No he didn’t

Greg Sargent says the White House is denying that they’re willing to accept tax cuts — just yet, anyway. But having already been through this little dance with the public option, I’ll reserve judgment:

The White House is sharply denying the Huffington Post story I noted below claiming that David Axelrod signaled a willingness to accept a temporary extension of all the Bush tax cuts, claiming that their position remains unchanged.

Axelrod emails:

There is not one bit of news here. I simply re-stated what POTUS and Robert have been saying. Our two strong principles are that we need to extend the tax cuts for the middle class, but we can’t afford a permanent extension of the tax cuts for the wealthy.

And White House comm director Dan Pfeiffer adds:

The story is overwritten. Nothing has changed from what the President said last week. We believe we need to extend the middle class tax cuts, we cannot afford to borrow 700 billion to pay for extending the tax cuts for the wealthiest Americans, and we are open to compromise and are looking forward to talking to the Congressional leadership next week to discuss how to move forward. Full Stop, period, end of sentence.

The question remains, though, whether the White House will hold fast to Obama’s demand last week that the extension of the tax cuts for the middle class remain permanent while extending the high end ones temporarily. The main sticking point is that Republicans won’t allow the two categories to be extended for different durations, because that would force them to push for just an extension of the cuts for the rich later.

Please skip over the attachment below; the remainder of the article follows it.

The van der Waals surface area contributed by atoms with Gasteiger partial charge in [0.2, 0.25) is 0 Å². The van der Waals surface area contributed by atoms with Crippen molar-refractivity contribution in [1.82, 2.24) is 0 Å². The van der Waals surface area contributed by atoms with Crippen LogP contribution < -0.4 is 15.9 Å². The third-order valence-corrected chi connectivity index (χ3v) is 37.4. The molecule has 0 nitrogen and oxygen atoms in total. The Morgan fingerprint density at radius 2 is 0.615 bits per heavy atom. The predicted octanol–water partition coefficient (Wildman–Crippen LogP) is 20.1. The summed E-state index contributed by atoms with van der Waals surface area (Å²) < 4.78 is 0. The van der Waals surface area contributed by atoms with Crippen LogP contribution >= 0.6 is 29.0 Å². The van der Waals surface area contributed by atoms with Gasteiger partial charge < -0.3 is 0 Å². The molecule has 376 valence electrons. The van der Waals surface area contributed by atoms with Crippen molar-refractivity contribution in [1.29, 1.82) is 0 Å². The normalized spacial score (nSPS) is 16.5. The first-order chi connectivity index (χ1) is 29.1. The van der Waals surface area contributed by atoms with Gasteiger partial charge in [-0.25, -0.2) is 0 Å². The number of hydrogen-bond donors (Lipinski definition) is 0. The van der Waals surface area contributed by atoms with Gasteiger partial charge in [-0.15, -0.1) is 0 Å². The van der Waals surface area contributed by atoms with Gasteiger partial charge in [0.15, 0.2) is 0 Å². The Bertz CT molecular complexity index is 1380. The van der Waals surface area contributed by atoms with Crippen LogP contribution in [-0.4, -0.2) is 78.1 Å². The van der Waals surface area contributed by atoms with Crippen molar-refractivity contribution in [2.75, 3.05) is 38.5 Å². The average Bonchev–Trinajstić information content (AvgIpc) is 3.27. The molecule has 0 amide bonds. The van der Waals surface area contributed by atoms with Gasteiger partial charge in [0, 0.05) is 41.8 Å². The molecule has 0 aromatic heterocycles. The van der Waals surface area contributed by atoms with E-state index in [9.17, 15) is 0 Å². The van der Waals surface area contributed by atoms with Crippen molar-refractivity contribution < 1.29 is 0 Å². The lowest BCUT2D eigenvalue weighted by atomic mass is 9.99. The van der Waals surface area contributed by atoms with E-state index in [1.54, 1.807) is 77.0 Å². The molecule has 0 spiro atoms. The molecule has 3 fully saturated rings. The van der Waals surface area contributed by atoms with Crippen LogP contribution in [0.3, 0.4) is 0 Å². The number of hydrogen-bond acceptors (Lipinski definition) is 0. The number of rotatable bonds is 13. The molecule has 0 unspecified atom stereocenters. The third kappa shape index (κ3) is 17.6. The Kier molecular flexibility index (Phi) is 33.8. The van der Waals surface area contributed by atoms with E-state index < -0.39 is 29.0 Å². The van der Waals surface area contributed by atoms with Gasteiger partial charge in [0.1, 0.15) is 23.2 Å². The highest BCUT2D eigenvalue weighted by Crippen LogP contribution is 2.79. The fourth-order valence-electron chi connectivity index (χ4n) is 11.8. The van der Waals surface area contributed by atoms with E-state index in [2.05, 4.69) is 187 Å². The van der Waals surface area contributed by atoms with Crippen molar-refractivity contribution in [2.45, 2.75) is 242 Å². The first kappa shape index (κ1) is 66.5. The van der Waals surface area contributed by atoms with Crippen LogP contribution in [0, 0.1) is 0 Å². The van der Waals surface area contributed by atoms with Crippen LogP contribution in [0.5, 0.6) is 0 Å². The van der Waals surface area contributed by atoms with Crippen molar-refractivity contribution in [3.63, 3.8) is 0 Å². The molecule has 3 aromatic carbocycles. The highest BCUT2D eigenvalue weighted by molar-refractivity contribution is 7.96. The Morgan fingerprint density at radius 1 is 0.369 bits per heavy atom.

You mean even Republicans know how bad it looks?

2 thoughts on “No he didn’t

  1. “We cannot afford to borrow 700 billion to pay for extending the tax cuts for the wealthiest Americans.”

    $699 billion, we can start to talk.

  2. I was working on a handout for my Ethics class yesterday, transcribing a chapter from Jane Addams book “Bread and Peace in Time of War”.

    The chapter is about what happened to her when she returned from a peace mission to Europe and gave a speech. She was slandered and denigrated in the press with such savagery that she got sick and was an invalid for most of the war. (This is what well bred ladies did in those Victorian days.)

    At one point she quotes an English pacifist politican about his experience in an earlier war:

    Certainly by the end of the war we were able to understand, although our group certainly did not endorse the statement of [Richard] Cobden, one of the most convinced of all internationalists: “I made up my mind during the Crimean War that if ever I lived in the time of another great war of a similar kind between England and another power, I would not as a public man open my mouth on the subject, so convinced am I that appeals to reason, conscience or interest have no force whatever on parties engaged in war, and that exhaustion on one or both sides can alone bring a contest of physical force to an end.”

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